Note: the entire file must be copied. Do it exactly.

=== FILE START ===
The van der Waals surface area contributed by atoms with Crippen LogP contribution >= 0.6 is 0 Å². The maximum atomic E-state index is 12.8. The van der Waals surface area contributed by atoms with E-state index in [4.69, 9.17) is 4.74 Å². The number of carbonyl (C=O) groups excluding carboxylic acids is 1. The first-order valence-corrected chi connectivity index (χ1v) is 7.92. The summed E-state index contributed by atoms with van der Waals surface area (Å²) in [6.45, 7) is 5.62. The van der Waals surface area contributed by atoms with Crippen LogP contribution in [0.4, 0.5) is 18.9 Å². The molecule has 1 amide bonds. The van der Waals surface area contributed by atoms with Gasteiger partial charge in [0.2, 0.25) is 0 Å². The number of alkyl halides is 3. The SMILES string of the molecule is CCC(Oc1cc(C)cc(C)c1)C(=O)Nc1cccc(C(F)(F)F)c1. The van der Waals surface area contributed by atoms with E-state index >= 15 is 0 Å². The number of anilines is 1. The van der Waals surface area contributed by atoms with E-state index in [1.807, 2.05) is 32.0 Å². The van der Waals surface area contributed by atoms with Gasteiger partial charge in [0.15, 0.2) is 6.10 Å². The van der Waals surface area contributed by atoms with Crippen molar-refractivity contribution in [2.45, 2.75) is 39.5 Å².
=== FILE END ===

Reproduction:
The van der Waals surface area contributed by atoms with Crippen LogP contribution >= 0.6 is 0 Å². The maximum atomic E-state index is 12.8. The van der Waals surface area contributed by atoms with E-state index in [4.69, 9.17) is 4.74 Å². The number of carbonyl (C=O) groups excluding carboxylic acids is 1. The first-order valence-corrected chi connectivity index (χ1v) is 7.92. The summed E-state index contributed by atoms with van der Waals surface area (Å²) in [6.45, 7) is 5.62. The van der Waals surface area contributed by atoms with Crippen LogP contribution in [0.4, 0.5) is 18.9 Å². The molecule has 1 amide bonds. The van der Waals surface area contributed by atoms with Gasteiger partial charge in [0.2, 0.25) is 0 Å². The number of alkyl halides is 3. The SMILES string of the molecule is CCC(Oc1cc(C)cc(C)c1)C(=O)Nc1cccc(C(F)(F)F)c1. The van der Waals surface area contributed by atoms with E-state index >= 15 is 0 Å². The number of anilines is 1. The van der Waals surface area contributed by atoms with E-state index in [1.807, 2.05) is 32.0 Å². The van der Waals surface area contributed by atoms with Gasteiger partial charge in [0.15, 0.2) is 6.10 Å². The van der Waals surface area contributed by atoms with Crippen molar-refractivity contribution in [2.45, 2.75) is 39.5 Å².